Wife-beating has no place in modern China

Lijia Zhang says changing the conservative mindset that normalises domestic violence in China will not be easy, but the support for two women in recent cases has been heartening

PUBLISHED : Friday, 15 February, 2013, 12:00am
UPDATED : Friday, 15 February, 2013, 4:12am

Chen Guihua, a 48-year-old grandmother, ekes out a living from a massage parlour in Tianjin, offering massage in the front room and sex in the back room. Her life as a "working girl" isn't a bed of roses but it is much better than her previous life - a battered wife living with an explosive husband, an experience she describes as "the 18th layer of hell".

I met Chen, originally from Liaoning, last year, while researching a book on prostitution. I was reminded of her story by two recent high-profile cases of domestic violence. In one case, Kim Lee, the American wife of the celebrity founder of Crazy English, a popular language-learning programme, won her divorce settlement; in the other, Li Yan, a woman from Sichuan , is facing execution for killing her abusive husband.

Chen could easily have been another Li Yan. She confessed to me that she thought about killing her husband but could not bring herself to do it.

Through matchmaking, Chen met and married a man who lived far away. She soon discovered he was hot-tempered. After the birth of their second daughter, the violence escalated as he blamed her for not producing a son. He would beat her with sticks or farming tools over trivial matters. When she dared to fight back, he dislocated her shoulder. She took refuge at her parents' home and started to talk about divorce. But, each time, her father would send her back with a warning not to disgrace the family.

Fearing for her life, Chen finally ran away after a severe beating and joined a friend who worked at the massage parlour in Tianjin.

Thus, another woman's life was ruined by domestic violence, now an epidemic in China. Research conducted by the All-China Women's Federation released last month indicated that one in four women have suffered domestic violence, while the Anti-Domestic Violence Network, a Beijing-based NGO, put it at one in three. "Domestic violence is caused by the disparity of power, an unequal relationship between men and women," said Feng Yuan, co-founder of the network.

I blame Confucius for the feudal male chauvinism plaguing society. According to Confucianism, a virtuous woman should be subordinate to her father before marriage, to her husband after marriage and to her son after the death of her husband. Chinese communists have undoubtedly improved the lot of women but they haven't wiped out Confucius' influence.

Domestic violence is more widespread in the countryside where society tends to be more conservative. Wife-bashing isn't regarded as wrong and is sometimes encouraged. There's a popular village saying: " San tian bu da, shang fang jie wa", which, roughly translated, means if you don't beat your wife for three days, she may forget who she is and go up on the roof and pull off the tiles.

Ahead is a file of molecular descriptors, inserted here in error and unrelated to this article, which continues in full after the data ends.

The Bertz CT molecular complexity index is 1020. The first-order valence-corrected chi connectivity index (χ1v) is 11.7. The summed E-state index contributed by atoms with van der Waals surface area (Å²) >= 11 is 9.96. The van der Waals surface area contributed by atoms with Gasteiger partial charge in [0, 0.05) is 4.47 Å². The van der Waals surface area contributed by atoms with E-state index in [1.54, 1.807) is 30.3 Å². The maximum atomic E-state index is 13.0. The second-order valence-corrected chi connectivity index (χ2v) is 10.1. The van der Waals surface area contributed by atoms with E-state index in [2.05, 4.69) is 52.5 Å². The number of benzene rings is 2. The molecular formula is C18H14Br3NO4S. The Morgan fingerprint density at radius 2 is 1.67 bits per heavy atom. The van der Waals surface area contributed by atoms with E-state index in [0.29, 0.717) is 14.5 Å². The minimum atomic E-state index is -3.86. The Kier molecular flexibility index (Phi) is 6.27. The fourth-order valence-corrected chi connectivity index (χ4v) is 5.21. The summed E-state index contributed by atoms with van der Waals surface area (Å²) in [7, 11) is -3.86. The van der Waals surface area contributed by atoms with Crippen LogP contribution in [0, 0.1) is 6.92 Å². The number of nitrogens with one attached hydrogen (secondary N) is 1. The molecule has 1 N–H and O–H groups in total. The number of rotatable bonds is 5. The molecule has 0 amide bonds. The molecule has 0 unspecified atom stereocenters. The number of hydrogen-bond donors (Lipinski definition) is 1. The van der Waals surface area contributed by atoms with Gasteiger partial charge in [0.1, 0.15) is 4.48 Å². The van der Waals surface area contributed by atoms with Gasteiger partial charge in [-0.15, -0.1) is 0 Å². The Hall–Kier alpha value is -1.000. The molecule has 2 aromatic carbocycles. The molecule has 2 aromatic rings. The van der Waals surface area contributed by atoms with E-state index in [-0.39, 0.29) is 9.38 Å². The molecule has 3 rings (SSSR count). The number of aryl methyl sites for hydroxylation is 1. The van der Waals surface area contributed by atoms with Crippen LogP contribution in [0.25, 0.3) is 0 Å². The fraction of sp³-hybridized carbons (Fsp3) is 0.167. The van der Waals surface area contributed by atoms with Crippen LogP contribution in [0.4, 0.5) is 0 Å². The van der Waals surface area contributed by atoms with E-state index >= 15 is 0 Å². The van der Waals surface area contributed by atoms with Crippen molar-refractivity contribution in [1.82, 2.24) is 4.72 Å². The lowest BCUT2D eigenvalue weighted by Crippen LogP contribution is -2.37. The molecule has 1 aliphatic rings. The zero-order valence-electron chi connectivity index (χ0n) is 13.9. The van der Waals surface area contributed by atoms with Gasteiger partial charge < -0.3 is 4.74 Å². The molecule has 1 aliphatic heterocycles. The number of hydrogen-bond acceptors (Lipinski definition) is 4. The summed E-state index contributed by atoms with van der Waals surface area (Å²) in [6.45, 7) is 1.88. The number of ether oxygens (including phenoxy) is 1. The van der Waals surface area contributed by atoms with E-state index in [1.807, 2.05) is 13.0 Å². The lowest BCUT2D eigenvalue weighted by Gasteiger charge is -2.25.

Such a cultural attitude makes combating domestic violence particularly hard in China. Another common problem is that domestic violence is often treated as a family dispute. Chen's neighbours were reluctant to step in when arguments broke out, holding the belief that "even the wisest judge can't sort out family disputes clearly". Both she and Li Yan, currently on death row, sought help from branches of the All-China Women's Federation but their complaints were brushed aside as "family matters". For the same reason, the police are often reluctant to get involved and court sentences tend to be lenient towards the abusers.

Chen paid a high price for her action: she had to leave behind her daughters and feels shame about the job she does. Yet, she is glad she can now breathe freely. Millions of women simply have to endure their husbands' iron fists because there's no way out. Divorce is frowned upon. Even if women do seek a divorce, Chinese courts don't usually treat them as favourably as a Western court would, even if the man is well-off.

Because of their unequal status, rural women find it hard to make a living independently. Their parents may not be able to take them back, as in Chen's case. And since her hukou - family registry - is with her in-laws, she would not be allocated a plot of land to work on in her home village.

The lack of a specific law to deal with domestic violence is another problem. And there is little help available to the victims. In theory, there are hundreds of government-run shelters. In reality, they are of little use as they require strict criteria, such as identification and an employer's certification.

However, I do see bright spots, in particular the increase in activism that is highlighting the issue. Recently, I braved the snow to join a dozen or so activists and supporters outside Chaoyang District Court for the final hearing of the Kim Lee case. Among the crowd was the familiar figure of Feng Yuan who has been working tirelessly to save Li Yan, writing petitions to the Supreme People's Court and the All-China Women's Federation.

Feng co-founded the non-governmental organisation with the idea to change the public's view of domestic violence and advocate for stronger laws. Will the government listen to these ever louder voices?

Lijia Zhang is a Beijing-based writer, commentator and author of Socialism is Great! A Worker's Memoir of the New China